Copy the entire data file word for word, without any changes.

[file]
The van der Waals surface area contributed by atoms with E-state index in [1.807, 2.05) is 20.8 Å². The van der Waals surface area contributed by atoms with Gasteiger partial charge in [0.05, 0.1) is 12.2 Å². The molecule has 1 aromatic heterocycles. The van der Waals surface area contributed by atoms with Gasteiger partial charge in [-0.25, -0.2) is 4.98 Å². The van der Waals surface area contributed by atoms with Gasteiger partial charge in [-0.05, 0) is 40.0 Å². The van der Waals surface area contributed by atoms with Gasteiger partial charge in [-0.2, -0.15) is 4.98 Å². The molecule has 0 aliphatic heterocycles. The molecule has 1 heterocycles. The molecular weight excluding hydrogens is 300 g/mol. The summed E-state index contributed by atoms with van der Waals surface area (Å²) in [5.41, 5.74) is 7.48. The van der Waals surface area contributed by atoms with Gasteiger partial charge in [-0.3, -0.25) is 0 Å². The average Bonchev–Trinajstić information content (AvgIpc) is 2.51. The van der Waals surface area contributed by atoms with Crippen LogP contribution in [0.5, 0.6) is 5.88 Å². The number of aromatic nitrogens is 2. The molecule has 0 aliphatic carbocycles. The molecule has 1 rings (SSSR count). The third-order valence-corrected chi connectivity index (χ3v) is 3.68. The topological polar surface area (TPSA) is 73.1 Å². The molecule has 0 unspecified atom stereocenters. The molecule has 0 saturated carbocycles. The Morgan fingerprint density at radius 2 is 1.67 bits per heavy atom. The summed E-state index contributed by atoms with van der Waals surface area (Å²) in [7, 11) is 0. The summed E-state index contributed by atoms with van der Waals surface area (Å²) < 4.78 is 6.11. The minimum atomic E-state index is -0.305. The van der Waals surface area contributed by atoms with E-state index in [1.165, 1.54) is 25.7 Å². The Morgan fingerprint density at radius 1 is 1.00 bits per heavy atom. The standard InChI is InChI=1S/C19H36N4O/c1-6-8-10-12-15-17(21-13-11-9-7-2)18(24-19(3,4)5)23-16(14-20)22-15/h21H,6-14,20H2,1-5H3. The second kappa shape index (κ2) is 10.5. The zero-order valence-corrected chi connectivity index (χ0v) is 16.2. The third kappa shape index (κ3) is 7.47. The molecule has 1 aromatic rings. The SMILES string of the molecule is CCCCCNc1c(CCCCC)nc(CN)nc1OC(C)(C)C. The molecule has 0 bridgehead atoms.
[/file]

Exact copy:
The van der Waals surface area contributed by atoms with E-state index in [1.807, 2.05) is 20.8 Å². The van der Waals surface area contributed by atoms with Gasteiger partial charge in [0.05, 0.1) is 12.2 Å². The molecule has 1 aromatic heterocycles. The van der Waals surface area contributed by atoms with Gasteiger partial charge in [-0.25, -0.2) is 4.98 Å². The van der Waals surface area contributed by atoms with Gasteiger partial charge in [-0.05, 0) is 40.0 Å². The van der Waals surface area contributed by atoms with Gasteiger partial charge in [-0.2, -0.15) is 4.98 Å². The molecule has 0 aliphatic heterocycles. The molecule has 1 heterocycles. The molecular weight excluding hydrogens is 300 g/mol. The summed E-state index contributed by atoms with van der Waals surface area (Å²) in [5.41, 5.74) is 7.48. The van der Waals surface area contributed by atoms with Gasteiger partial charge in [-0.3, -0.25) is 0 Å². The average Bonchev–Trinajstić information content (AvgIpc) is 2.51. The van der Waals surface area contributed by atoms with Crippen LogP contribution in [0.5, 0.6) is 5.88 Å². The number of aromatic nitrogens is 2. The molecule has 0 aliphatic carbocycles. The molecule has 1 rings (SSSR count). The third-order valence-corrected chi connectivity index (χ3v) is 3.68. The topological polar surface area (TPSA) is 73.1 Å². The molecule has 0 unspecified atom stereocenters. The molecule has 0 saturated carbocycles. The Morgan fingerprint density at radius 2 is 1.67 bits per heavy atom. The summed E-state index contributed by atoms with van der Waals surface area (Å²) in [7, 11) is 0. The summed E-state index contributed by atoms with van der Waals surface area (Å²) < 4.78 is 6.11. The minimum atomic E-state index is -0.305. The van der Waals surface area contributed by atoms with E-state index in [1.165, 1.54) is 25.7 Å². The Morgan fingerprint density at radius 1 is 1.00 bits per heavy atom. The standard InChI is InChI=1S/C19H36N4O/c1-6-8-10-12-15-17(21-13-11-9-7-2)18(24-19(3,4)5)23-16(14-20)22-15/h21H,6-14,20H2,1-5H3. The second kappa shape index (κ2) is 10.5. The zero-order valence-corrected chi connectivity index (χ0v) is 16.2. The third kappa shape index (κ3) is 7.47. The molecule has 1 aromatic rings. The SMILES string of the molecule is CCCCCNc1c(CCCCC)nc(CN)nc1OC(C)(C)C. The molecule has 0 bridgehead atoms.